c. Ann Bodle-Nash, 2012
We’re waiting on hurricane Sandy and she’s late. We are hunkered down in the Sheraton Suites hotel, half a mile from the Philadelphia airport, with Cheetos, a jar of peanut butter, some applesauce, peanuts, and two cans of tuna. The airport is closed, will be tomorrow too and our tickets have been changed five times. The latest redo was delivered via email from Delta this morning. But all four of us, fresh out of a dental conference this weekend in Philly, are warm, dry and kind of excited. We have suitcases of party clothes–men tuxedo’s and ladies outfits appropriate for the White House, or more correctly the Inn at the Union League. But practical hurricane gear? Not so much.
My friend Leslie is wearing my workout pants. I’m wearing my green cords with spandex. The men are wearing jeans. We have a rental car but can’t agree whether we should have driven west when we could have, to a more western city with an open airport. But there were no seats available departing to the west– Seattle and Sacramento– even as far west as Chicago, so the car sits parked, away from trees, in the lot. Now we need to sit tight and watch the storm that continues to build. The airports in New York, Jersey, and Pennsylvania are closed.
The leaf-covered trees are blowing side to side, the light pole swaying, rain skittering in sheets across the parking lot. From our 5th floor room we have a view to the north, including a major bridge entrance which is blocked by police vehicles. Nothing– but wind and rain– is moving.
We went out to Ruby Tuesday’s restaurant last night for a steak dinner, feeling it to be our last hot meal for days. But it’s now nearly 3 pm Monday, the next day, and we have power, a fridge packed with boxed salads, a rotisserie chicken breast, a few boiled eggs. Our just-in-case-of-emergency provisions.
There are others here–ER doctors taking their oral, board proficiency exams behind numbered hotel room doors. These docs are young and eager, not put off by weather. I imagine they are used to much worse than some wind and rain and over-turned benches. One guy told us he’s driving back to Detroit tomorrow, storm or not–unless the roads are closed with debris.
The hotel staff are cheerful, some planning to be here indefinitely. Worry is on their faces too.
A young African-American woman, an employee trapped by the storm, sits near the elevator giving specific directions to someone on the other end of the cell phone. “Put the baby in his sleepers with feet, zip his jacket and put him in the car seat. Do it now. Get driving.” The anguish of every mother in a terrible situation is on her face.
Another worker tells us, “I’m staying here for the duration. Sleeping here, eating here. I’m with you’all.” He seems confident.
They are setting up a buffet line for dinner instead of a menu in the restaurant cafe, to accommodate whomever appears. One workers tells us of a storm last year when 40 inches of snow shut down the roads and people packed the lobby for a day. “We won’t turn anyone away,” says the employee.”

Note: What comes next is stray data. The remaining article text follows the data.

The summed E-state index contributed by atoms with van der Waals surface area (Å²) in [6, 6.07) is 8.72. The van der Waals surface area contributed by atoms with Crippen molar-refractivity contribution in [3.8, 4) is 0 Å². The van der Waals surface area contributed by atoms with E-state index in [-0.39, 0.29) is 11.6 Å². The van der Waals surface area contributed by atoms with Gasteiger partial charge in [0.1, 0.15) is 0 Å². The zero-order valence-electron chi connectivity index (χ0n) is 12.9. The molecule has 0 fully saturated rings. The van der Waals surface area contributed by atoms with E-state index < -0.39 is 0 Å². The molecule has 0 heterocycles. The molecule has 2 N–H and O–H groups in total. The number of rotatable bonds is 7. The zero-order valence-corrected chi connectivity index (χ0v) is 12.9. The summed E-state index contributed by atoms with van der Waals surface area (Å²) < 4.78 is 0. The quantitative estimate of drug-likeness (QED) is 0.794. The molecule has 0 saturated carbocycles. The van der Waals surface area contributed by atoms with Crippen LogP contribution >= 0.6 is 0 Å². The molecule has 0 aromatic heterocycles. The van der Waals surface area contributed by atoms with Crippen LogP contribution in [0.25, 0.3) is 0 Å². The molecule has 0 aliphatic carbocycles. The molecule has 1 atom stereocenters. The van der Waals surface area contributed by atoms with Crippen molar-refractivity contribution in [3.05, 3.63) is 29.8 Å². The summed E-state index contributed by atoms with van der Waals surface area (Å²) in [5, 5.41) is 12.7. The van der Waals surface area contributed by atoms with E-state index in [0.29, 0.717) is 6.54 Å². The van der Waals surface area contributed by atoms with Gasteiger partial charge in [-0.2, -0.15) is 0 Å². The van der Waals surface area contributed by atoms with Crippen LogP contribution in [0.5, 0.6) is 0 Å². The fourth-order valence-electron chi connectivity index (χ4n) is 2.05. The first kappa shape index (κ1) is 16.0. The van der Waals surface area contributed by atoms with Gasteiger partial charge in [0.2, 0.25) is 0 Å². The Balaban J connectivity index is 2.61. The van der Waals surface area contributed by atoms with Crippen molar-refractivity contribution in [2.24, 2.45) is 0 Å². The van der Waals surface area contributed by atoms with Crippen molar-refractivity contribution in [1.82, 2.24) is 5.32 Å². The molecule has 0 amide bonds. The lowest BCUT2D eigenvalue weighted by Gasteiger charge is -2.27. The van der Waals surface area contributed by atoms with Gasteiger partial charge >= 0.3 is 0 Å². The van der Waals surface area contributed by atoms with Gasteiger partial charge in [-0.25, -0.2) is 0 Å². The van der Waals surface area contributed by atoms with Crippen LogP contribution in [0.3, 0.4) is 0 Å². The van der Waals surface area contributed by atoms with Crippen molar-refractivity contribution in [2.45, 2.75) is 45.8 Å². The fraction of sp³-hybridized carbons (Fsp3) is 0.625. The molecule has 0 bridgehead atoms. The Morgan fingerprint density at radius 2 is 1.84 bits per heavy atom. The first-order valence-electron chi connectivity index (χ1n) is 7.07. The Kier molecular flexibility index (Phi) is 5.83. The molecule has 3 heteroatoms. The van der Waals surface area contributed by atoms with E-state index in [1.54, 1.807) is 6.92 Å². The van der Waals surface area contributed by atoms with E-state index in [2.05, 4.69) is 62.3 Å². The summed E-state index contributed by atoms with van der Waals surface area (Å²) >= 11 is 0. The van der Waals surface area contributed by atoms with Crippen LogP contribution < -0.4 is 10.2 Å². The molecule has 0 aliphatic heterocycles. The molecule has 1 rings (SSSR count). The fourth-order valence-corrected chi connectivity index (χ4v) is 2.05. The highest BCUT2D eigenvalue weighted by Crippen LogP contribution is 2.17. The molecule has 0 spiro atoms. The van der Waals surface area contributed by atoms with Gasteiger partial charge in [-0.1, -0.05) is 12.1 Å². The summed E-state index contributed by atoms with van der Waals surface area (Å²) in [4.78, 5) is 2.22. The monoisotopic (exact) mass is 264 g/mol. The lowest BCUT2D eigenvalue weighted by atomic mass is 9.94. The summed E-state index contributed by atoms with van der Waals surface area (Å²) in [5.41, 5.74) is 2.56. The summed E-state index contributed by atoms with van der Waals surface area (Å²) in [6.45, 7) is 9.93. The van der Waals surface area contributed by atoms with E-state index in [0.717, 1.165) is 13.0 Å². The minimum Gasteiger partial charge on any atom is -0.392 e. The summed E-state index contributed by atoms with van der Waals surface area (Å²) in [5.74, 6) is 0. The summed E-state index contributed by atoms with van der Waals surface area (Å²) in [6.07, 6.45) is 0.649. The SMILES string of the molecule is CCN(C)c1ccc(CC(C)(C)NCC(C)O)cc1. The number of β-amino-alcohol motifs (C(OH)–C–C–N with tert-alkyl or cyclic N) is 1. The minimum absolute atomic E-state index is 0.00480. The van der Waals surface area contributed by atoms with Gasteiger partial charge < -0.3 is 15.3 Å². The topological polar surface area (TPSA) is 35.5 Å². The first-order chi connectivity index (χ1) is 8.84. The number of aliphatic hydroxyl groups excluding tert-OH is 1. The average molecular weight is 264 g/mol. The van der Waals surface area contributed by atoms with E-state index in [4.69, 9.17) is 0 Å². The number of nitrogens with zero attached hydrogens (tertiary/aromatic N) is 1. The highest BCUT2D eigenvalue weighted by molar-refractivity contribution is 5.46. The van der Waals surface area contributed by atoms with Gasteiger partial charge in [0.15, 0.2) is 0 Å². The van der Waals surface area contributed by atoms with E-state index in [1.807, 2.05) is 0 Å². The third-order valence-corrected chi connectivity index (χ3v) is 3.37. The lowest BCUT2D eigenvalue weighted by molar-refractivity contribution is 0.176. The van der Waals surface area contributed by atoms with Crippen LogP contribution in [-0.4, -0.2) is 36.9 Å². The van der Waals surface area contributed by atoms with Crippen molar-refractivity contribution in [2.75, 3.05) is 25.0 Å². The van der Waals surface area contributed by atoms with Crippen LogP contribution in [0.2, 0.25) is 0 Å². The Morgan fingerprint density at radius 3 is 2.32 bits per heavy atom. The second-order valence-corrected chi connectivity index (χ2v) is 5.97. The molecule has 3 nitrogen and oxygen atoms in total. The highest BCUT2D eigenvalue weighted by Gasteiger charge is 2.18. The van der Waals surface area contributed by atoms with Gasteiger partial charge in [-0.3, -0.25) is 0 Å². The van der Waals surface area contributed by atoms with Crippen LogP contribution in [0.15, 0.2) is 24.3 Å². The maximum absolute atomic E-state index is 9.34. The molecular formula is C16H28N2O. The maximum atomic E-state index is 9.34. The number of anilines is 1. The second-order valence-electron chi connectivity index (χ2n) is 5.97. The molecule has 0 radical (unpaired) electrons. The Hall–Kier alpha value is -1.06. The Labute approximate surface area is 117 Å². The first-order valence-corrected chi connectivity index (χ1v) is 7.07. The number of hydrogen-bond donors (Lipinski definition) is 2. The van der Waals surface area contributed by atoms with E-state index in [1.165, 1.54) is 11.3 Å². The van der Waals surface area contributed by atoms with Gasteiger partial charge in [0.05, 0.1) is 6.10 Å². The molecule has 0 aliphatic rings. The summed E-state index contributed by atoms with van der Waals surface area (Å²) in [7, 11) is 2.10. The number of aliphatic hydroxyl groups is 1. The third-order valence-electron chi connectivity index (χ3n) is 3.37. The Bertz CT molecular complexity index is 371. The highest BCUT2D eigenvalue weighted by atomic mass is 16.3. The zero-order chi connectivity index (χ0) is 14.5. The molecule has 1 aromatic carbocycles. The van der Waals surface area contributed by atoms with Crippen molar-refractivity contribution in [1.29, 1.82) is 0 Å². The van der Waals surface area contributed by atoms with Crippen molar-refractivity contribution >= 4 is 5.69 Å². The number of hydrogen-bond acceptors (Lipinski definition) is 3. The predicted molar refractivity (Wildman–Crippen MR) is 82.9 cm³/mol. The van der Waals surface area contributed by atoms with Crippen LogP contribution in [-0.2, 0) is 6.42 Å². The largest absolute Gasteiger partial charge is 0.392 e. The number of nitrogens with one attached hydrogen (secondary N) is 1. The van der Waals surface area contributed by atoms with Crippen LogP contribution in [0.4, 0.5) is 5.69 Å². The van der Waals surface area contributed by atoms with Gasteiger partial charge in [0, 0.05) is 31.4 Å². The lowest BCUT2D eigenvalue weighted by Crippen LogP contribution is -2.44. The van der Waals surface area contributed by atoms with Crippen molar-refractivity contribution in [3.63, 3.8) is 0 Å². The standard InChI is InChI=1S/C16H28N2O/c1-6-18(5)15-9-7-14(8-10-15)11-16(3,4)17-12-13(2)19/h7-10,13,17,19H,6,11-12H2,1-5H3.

I expect a party scene in the lobby bar tonight, reminiscent of New Orleans with a hurricane approaching. But do those particular, tall tulip-shaped hurricane glasses exist this far north?
Leslie is worried about her son, who is part of a 15 truck, linesmen repair convoy summoned from Fresno, California to New Jersey, on the road east since last Thursday. They have just arrived in NYC, awaiting orders. She fears downed power lines, sleep deprived workers and live wires. The dance between careful moves and death a narrow one.
CNN, CNBC, and The Weather Channel run a stream of images–beaches with angry waves smashing into board walks; the rising Hudson river in NYC; empty, closed airports, subways, train stations ; emergency shelters; the closed stock exchange. We watch because we can’t figure what else to do.
They have dubbed the storm Frankenstorm days before it arrives. Halloween is in two days which I guess is the link. Others merely call it The Perfect Storm, worse yet than the infamous one of a decade ago. At this point it is no more than a typically fierce Pacific Northwest winter wind-and-rain storm, but the eye and full fury are not yet here.
I have never been in a hurricane, although I have heard stories of Andrew, Camille, Eneke, and Irene, and wonder what’s coming. Our hotel has a glass atrium at its core, the glass ceiling allowing light on a clear day. Not my best bet for a hurricane, but Hotwire didn’t anticipate the storm when we booked one night weeks ago.
Batten down the hatches, pull the drapes over the window glass and hang on sister.
Timestamp: 6 PM. Philadelphia. Sandy has arrived.
Indie It Travel recommends these Philadelphia spots when life resumes in Philly:
Chris’ Jazz Cafe
1421 Sansom Street, Philadelphia, PA 19102 (215) 568-3131
Fabulous food. Sexy, dark atmosphere. Varied cover charge depending on performers. Students from local music conservatories and universities predominated during the week. More experienced…smoother musicians…on the weekends. Ask for a Pomegranate Martini.
The Victor Cafe, Music Lovers Rendezvous, Since 1918
1303 Dickenson Street, Philadelphia, PA 19147
Lovely Italian restaurant in South Philly, with waiters singing Opera between courses. Fantastic young voices, powerful deliveries. You just might learn to love opera. They claim to be, “A Philadelphia insititution and home of Rocky Balboa.”
Category: Indie It Travel